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The 919 Hybrid: Porsche’s Epic Return to Le Mans

Jeepers creepers, those are terrifying peepers.

Porsche won the entire race (not just its class) 16 times over three decades.

To say that Porsche has a healthy involvement in motorsport wouldn’t be doing it justice. For as long as the 911 has been around (longer, actually), the stalwart from Stuttgart has been focused on passing the checkered flag behind nobody. Its stomping ground used to be the 24 Hours of Le Mans endurance race, but it’s been years since the automaker has participated. The 919 Hybrid seeks to remedy that.

For the first time in decades, Porsche has built a prototype with the express intent of entering it in the 24 Hours, a day-long endurance race that demands the utmost from both the cars and their drivers. Things will go wrong – parts will fail, people will make mistakes – but if you’re fast enough, you get to hold the trophy high for yet another year. The 919 is built to stress the endurance portion, and the result is quite the vehicle – and quite the pretty face, we might add.

Porsche 919 Hybrid

Look! They’ve put it through a wind tunnel! That means it must be good.

The gas-powered portion of the 919 Hybrid is a 2.0-liter V-4 engine, capable of 9,000 rpm. It’s mated to two different energy recovery systems, both of which combine with the gasoline engine for a combined output of 500 horsepower. The first system uses a generator to store energy recovered from hot exhaust gases.

The second system, similar to the one used in the 918 Spyder hypercar, recovers energy from braking, storing it in a battery. When that battery is full, it can be used to provide power to the front wheels, effectively making the car all-wheel-drive for a short burst of time. It’s an instance where road cars help develop technology for race cars, a process that’s usually flipped around the other way.

Porsche needs to get back to Le Mans. For the unaware, Porsche is actually the winningest constructor in Le Mans history. The automaker won the entire race (not just its class) 16 times over three decades: 1970, 1971, 1976, 1977, 1979, 1981-1987, 1994, and 1996-1998. It did so using seven different cars: 917, 936, 935, 956, 962 (including the Dauer 962), TWR Porsche WSC-95, and the 911 GT1.

The 917 was Porsche’s first Le Mans winner, capturing the top podium spot in both 1970 and 1971. It was powered by a flat-12 engine, and reached 60 mph in 2.3 seconds – two-tenths faster than a Bugatti Veyron, a car with nearly twice the horsepower, built nearly four decades later. You may recognize the 917 from its role alongside Steve McQueen in Le Mans.

The 935 and 936 swapped victories in 1976, 1977, 1979, and 1981, with the former winning three of the four years. The 936 was a purpose-built prototype for the FIA’s Group 6 category, whereas the 935 was a factory racing version of the 911 Turbo, constructed for use in FIA Group 5.

JLP-3 935

The JLP-3 is the winningest Porsche 935 in existence. (Photo Credit: Jeremy Cliff)

Between 1982 and 1985, Le Mans belonged to the 956. The 956, a prototype built for FIA Group C racing, completely dominated the track in 1982. The 956 led the race for all 24 hours and finished 1-2-3 on the podium, setting the stage for back-to-back-to-back victories in the same model. At this point, Porsche had won Le Mans for five straight years.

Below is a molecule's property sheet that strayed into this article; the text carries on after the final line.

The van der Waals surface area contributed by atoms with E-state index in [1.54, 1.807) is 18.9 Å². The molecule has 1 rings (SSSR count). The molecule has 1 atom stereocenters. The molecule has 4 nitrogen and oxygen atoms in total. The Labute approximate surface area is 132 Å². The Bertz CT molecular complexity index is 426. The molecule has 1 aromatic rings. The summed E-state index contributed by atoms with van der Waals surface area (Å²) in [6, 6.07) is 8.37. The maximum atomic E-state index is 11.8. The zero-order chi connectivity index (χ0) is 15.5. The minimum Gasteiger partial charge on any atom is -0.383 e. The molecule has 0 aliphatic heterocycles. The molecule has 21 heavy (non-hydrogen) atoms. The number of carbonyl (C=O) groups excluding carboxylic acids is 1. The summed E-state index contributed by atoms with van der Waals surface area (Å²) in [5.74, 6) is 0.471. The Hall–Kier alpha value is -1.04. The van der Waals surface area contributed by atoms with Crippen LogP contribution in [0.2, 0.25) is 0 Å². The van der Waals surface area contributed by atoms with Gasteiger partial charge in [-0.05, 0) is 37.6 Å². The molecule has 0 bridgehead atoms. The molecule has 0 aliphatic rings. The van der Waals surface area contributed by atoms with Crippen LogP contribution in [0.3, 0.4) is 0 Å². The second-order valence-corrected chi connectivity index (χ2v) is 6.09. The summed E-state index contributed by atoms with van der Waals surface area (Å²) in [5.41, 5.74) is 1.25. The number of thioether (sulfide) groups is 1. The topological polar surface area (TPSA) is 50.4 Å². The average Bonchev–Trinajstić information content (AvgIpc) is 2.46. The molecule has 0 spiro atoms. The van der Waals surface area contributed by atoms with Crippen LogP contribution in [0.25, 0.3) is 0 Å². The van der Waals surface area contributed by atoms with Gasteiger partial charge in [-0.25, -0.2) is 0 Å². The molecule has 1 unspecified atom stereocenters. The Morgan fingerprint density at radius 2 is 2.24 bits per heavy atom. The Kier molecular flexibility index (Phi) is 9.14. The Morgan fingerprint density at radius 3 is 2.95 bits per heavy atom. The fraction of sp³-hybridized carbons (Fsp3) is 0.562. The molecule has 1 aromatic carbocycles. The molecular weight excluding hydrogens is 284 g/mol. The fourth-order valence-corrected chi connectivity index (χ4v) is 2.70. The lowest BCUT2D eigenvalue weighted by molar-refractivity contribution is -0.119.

Next came the 962, which was built to directly succeed the 956. One of Porsche’s most hallowed racing cars, the 962 came out of the box running, scoring another two victories at Le Mans in 1986 and 1987. That gave Porsche a seven-year run of first-place finishes, a record that stands to this day. The car came back to win again in 1994, after Porsche customer Jochen Dauer got the 962 back into the race (in the GT1 class) by creating some road-legal variants.

Porsche returned to the top of the race results in 1996 and 1997, thanks to Tom Walkinshaw Racing. TWR took a Jaguar XJR-14, replaced several vital components (including the engine, which was replaced with a Porsche flat-six), and the TWR Porsche WSC-95 was complete. Only two were built.

While the TWR Porsche WSC-95 dominated the overall race, Porsche’s 911 GT1 was busy winning its class. The 911 GT1 had the front end of a 993-generation 911 road car, with the rear end from the 962. The race car was built before any road-going versions, a stark contrast from every other competitor in the GT1 class, including McLaren and Ferrari. The rule book was stretched to its extreme, but it wasn’t enough to secure an overall win – until 1998. Despite being slower than the competition, a number of mishaps and breakdowns meant Porsche went soaring past everyone else, winning the overall race.

Since then, though, Porsche has stayed out of Le Mans. In that sense, the 919 represents a true return to form for the automaker, which still has plenty of offerings spread all across the motorsport universe. The race isn’t for a little while, but until then, we’ll keep drooling over the 919’s beautiful body, including a headlight arrangement that’s mirrored in Porsche’s road-car daytime running light design. In a perfect world, another Jochen Dauer will come around and build a roadgoing 919 Hybrid; street-legal 962s are pretty much the coolest thing ever:

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Written by Lewis Shaw

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